The iPhone software, which tells users whether a politician or celebrity is Jewish, came under fire from social activists and Jewish organizations in France who contend it violates bans on compiling information about people's religion and revealing people's religion without their consent, The Wall Street Journal reported Thursday.
The app, which became available last month, can still be purchased in other countries, the newspaper said. It was developed by a Jew. Johann Levy, 35, a French-British software engineer, told the Journal his intent was to develop a "recreational" tool for people who want to know the religious background of celebrities.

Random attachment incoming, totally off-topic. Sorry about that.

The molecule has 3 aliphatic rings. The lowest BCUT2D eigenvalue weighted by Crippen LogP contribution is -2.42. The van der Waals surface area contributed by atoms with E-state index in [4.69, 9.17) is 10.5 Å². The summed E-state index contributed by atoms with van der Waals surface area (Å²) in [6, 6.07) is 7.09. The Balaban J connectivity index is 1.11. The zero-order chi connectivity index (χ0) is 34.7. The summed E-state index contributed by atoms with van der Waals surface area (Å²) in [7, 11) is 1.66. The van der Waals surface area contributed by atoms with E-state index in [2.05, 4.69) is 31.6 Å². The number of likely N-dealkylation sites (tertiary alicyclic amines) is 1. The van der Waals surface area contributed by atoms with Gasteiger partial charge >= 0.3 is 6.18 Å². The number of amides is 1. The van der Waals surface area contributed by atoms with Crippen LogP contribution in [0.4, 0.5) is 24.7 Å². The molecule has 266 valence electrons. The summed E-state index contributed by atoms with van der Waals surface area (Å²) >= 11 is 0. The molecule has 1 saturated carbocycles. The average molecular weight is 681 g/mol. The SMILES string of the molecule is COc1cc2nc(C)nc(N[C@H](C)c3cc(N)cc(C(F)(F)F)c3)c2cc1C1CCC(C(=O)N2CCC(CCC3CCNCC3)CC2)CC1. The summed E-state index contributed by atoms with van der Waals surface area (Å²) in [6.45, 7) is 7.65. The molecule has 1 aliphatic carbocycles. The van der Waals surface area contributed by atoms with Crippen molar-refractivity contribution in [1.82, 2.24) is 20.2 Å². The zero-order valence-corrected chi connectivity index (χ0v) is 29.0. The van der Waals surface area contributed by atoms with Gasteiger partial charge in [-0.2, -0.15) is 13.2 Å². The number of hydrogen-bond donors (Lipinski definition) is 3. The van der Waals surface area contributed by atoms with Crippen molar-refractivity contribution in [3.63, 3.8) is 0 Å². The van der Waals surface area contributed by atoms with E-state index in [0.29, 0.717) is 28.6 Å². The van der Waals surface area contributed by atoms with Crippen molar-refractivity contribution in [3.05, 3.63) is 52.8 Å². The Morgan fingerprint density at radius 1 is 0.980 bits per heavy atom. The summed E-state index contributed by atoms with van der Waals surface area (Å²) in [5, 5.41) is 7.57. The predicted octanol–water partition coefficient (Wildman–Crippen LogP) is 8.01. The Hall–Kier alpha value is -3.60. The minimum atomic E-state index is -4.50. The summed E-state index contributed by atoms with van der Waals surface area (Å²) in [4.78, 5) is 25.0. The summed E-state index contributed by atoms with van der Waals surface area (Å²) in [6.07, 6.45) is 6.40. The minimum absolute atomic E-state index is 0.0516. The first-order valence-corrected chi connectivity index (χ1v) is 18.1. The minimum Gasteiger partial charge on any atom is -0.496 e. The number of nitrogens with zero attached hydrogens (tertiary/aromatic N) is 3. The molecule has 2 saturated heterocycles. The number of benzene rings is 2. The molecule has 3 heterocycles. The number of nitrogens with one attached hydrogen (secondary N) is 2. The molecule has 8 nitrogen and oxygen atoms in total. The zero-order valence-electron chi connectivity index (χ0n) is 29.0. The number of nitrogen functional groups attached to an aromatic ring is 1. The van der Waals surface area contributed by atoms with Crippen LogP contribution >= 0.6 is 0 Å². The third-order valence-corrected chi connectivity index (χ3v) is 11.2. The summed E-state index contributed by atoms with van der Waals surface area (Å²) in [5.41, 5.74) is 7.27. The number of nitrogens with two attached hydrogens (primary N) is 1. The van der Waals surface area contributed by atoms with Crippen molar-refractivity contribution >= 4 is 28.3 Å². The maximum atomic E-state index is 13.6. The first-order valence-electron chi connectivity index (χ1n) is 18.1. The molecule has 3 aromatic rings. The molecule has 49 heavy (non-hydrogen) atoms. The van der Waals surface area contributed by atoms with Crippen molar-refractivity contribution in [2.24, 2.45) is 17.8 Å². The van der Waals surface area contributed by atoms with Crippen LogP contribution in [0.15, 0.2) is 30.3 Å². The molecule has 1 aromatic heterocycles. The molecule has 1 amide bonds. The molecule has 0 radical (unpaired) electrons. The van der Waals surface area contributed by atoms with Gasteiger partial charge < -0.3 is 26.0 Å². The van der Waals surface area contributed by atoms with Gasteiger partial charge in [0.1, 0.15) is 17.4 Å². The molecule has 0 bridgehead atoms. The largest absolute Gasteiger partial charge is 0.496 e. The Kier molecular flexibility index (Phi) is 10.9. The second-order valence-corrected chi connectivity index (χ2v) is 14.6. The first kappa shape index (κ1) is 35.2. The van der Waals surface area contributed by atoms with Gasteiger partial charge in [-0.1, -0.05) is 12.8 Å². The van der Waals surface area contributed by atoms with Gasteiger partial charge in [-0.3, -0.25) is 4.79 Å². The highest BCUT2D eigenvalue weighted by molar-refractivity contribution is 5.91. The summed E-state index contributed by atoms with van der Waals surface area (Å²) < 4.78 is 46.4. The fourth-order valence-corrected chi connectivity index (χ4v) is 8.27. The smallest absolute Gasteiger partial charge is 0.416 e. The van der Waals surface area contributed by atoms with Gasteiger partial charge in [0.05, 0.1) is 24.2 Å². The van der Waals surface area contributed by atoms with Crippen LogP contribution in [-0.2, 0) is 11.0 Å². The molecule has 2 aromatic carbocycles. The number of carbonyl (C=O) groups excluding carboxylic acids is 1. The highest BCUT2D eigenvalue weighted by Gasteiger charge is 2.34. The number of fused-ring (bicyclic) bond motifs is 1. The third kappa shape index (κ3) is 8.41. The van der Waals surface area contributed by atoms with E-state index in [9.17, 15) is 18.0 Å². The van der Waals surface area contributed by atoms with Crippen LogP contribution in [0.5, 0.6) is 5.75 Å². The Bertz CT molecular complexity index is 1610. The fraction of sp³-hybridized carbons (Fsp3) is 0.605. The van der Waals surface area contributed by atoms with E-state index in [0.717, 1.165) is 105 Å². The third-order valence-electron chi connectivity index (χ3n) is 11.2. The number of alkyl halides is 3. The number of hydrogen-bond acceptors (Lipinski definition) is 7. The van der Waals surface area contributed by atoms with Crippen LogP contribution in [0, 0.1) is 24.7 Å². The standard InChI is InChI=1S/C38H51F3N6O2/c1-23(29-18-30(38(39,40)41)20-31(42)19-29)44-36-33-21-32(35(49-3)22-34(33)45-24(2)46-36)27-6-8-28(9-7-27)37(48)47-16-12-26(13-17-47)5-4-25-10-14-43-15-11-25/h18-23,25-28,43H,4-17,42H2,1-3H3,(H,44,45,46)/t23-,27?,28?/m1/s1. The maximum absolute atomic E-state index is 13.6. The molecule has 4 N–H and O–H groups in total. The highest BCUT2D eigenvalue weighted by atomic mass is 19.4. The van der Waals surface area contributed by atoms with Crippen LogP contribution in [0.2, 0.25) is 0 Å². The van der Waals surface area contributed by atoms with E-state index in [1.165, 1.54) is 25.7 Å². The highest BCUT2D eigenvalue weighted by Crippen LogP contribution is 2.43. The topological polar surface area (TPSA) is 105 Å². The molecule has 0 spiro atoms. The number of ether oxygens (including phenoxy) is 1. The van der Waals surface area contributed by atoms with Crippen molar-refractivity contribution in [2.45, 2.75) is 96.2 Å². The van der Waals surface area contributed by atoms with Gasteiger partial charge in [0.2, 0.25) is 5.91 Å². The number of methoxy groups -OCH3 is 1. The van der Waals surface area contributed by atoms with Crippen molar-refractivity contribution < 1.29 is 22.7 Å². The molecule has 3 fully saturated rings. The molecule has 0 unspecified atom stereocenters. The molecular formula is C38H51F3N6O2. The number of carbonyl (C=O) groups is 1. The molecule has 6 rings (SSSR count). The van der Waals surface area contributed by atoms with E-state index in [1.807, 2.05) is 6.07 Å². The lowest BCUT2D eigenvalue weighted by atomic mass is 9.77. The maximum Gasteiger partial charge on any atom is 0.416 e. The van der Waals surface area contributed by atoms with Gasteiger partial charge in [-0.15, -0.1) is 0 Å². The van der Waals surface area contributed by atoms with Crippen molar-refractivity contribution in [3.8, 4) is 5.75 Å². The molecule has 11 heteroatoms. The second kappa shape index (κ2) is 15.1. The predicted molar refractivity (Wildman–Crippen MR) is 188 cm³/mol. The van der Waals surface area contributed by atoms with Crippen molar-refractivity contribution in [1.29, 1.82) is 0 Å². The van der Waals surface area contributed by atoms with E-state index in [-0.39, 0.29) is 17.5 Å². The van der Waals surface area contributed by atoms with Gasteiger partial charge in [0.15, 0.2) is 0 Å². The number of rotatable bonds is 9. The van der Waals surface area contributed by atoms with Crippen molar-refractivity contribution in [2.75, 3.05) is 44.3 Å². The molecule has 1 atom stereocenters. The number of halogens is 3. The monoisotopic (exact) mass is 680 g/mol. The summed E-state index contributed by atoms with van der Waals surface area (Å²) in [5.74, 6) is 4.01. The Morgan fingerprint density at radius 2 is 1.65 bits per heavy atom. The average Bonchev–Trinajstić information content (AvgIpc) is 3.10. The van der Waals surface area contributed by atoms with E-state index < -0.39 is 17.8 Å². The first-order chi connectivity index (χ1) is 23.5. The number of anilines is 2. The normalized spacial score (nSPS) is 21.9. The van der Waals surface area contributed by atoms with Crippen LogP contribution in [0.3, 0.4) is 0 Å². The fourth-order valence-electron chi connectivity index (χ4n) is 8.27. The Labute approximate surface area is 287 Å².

"I often ask myself whether this or that celebrity is Jewish or not," Levy said. "I believe that it's a question that many Jews ask themselves too."
While the app's creator said he never saw his work as anti-Semitic and didn't know it violated any laws, it doesn't sit well with critics such as the Jewish group Conseil Representatif des Institutions Juives de France.
"The fact is that this [app] could be used by others, whose intentions are not as good," CRIF President Richard Prasquier said. "It is unacceptable and stigmatizes the Jewish people."
Levy responded to the negative reaction to his app by saying, "It's sad to see that freedom of speech is still restricted here."